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Collier's New Encyclopedia (1921)/Leland, Charles Godfrey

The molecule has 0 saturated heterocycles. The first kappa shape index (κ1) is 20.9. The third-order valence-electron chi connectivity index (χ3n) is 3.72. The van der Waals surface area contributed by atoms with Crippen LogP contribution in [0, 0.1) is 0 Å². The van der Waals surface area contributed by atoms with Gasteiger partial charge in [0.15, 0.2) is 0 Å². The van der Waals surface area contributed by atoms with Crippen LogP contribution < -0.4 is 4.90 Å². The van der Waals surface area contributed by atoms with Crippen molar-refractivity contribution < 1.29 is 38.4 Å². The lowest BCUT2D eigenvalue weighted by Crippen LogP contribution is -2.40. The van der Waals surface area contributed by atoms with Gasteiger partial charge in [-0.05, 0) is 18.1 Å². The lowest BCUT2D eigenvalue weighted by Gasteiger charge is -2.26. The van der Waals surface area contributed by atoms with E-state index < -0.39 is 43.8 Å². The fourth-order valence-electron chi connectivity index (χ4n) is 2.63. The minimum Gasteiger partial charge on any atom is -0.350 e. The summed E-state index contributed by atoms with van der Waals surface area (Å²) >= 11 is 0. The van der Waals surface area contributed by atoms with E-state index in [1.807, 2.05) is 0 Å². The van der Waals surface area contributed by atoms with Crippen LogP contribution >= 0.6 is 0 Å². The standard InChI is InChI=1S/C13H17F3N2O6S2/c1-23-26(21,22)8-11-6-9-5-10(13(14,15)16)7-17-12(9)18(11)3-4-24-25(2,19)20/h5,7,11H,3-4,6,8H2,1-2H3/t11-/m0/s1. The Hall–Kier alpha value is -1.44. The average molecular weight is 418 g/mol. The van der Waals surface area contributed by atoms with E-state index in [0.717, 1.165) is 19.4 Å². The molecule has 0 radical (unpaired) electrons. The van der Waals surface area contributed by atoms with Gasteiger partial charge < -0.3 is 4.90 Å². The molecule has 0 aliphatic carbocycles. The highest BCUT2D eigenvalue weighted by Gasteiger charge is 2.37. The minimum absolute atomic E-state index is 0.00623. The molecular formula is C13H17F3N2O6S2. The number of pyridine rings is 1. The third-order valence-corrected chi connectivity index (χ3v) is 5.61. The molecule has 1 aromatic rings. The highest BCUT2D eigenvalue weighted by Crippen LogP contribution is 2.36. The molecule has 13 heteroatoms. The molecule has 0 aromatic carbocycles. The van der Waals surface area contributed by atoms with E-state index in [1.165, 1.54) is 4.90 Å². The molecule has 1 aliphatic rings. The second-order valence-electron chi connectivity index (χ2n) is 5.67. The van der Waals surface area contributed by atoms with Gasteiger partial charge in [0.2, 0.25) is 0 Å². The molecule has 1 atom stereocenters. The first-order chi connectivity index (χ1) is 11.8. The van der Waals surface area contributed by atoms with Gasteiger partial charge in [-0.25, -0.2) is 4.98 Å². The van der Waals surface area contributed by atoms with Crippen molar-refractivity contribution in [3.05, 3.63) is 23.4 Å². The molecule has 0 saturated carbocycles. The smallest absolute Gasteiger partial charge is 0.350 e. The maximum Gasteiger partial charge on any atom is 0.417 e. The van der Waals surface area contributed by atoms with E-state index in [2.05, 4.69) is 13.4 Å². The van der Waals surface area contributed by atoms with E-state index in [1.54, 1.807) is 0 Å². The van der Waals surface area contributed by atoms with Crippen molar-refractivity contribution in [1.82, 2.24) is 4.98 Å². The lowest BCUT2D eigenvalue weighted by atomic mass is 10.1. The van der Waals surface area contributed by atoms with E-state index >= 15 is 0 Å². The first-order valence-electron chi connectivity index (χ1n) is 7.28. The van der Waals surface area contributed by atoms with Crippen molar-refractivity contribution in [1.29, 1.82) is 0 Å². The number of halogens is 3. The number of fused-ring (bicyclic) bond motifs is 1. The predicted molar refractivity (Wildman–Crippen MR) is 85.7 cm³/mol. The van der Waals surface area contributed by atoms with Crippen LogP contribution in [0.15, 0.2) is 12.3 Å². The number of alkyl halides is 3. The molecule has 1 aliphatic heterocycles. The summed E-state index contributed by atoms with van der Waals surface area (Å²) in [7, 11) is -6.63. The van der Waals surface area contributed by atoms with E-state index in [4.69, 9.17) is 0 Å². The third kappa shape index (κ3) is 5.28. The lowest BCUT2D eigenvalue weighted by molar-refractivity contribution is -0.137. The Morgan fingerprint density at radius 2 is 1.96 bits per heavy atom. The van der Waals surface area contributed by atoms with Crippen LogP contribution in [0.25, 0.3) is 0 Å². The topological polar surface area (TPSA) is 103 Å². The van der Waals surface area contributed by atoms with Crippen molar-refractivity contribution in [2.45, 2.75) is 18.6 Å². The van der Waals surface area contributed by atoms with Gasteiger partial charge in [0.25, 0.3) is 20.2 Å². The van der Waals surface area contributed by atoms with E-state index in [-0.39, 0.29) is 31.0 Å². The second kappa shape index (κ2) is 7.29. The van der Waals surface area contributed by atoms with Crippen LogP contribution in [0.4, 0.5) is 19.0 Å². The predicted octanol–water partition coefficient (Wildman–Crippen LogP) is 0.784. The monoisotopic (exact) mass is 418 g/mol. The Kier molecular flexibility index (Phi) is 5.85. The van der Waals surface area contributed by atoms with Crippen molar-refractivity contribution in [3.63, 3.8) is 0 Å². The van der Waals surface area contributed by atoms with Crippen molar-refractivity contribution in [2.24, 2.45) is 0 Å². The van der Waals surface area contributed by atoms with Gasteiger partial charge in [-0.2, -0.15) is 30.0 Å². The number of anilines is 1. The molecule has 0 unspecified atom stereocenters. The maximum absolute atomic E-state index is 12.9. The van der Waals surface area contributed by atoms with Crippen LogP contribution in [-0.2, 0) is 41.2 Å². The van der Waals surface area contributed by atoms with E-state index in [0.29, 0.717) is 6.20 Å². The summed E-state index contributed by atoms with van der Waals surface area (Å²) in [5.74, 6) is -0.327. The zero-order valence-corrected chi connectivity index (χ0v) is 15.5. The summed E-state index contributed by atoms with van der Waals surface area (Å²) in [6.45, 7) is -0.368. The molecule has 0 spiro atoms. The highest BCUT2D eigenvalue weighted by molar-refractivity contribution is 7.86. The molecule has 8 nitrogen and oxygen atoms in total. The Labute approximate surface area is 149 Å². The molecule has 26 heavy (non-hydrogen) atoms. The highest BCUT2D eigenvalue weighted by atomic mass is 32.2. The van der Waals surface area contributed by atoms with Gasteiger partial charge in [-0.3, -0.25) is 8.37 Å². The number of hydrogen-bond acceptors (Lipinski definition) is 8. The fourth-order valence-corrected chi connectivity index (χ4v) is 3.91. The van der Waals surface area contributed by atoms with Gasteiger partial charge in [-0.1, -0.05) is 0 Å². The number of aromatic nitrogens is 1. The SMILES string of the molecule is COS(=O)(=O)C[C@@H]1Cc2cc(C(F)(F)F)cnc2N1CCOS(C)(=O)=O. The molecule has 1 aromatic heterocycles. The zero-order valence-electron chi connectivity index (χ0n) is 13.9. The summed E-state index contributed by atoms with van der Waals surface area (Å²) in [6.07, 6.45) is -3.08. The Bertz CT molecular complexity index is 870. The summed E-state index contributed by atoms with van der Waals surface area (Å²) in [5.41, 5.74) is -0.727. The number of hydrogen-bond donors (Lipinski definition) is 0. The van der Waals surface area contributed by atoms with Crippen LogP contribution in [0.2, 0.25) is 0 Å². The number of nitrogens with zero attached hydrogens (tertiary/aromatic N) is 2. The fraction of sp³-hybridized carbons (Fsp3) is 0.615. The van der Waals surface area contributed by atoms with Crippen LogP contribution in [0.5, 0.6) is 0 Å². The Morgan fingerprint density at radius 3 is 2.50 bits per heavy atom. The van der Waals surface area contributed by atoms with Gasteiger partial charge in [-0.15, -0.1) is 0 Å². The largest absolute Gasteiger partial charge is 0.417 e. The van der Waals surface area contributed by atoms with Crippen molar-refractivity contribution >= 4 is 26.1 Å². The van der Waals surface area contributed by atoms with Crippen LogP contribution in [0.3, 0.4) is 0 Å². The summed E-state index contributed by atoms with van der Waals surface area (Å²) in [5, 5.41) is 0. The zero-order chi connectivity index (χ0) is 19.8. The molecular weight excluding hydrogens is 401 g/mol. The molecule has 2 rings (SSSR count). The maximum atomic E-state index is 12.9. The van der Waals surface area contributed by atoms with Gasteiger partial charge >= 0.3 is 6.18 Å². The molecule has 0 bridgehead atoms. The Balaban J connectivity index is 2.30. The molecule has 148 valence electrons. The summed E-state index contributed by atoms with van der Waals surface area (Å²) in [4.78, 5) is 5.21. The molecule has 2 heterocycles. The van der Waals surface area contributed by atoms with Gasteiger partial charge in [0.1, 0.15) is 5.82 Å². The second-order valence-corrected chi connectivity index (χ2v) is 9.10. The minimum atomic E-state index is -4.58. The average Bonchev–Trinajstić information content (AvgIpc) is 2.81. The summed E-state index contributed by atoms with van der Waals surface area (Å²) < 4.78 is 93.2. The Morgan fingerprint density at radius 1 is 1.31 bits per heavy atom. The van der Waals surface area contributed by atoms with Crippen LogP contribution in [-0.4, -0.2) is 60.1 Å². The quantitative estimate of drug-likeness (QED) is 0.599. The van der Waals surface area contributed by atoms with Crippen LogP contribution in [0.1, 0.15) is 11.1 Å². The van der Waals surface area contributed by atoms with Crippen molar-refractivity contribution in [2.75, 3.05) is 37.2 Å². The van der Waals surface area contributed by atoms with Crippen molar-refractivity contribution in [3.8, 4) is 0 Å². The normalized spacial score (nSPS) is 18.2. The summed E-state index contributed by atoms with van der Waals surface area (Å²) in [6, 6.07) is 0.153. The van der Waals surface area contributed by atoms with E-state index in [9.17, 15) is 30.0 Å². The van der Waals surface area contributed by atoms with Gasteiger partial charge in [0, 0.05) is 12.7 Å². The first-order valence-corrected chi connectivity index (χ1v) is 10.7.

LELAND, CHARLES GODFREY, an American author; born in Philadelphia, Pa., Aug. 15, 1824. He was graduated at Princeton College in 1845, and afterward studied at Heidelberg, Munich, and Paris. He was admitted to the Philadelphia bar in 1849, but turned to journalism. From 1869 he resided chiefly in England, and investigated the language and customs of the gipsies, a subject on which between 1873 and 1890 he published four valuable works. Leland is most widely known, however, for his dialect poems in “Pennsylvania Dutch,” the famous “Hans Breitmann Ballads” (1871). Other works are “The Poetry and Mystery of Dreams” (1855), “Meister Karl's Sketch Book” (1855), “Legends of Birds” (1864), “Fu-Sang” (1875), and “Algonquin Legends” (1884). In 1885 he edited a series of “Art-Work Manuals.” He died at Florence, Italy, March 20, 1903.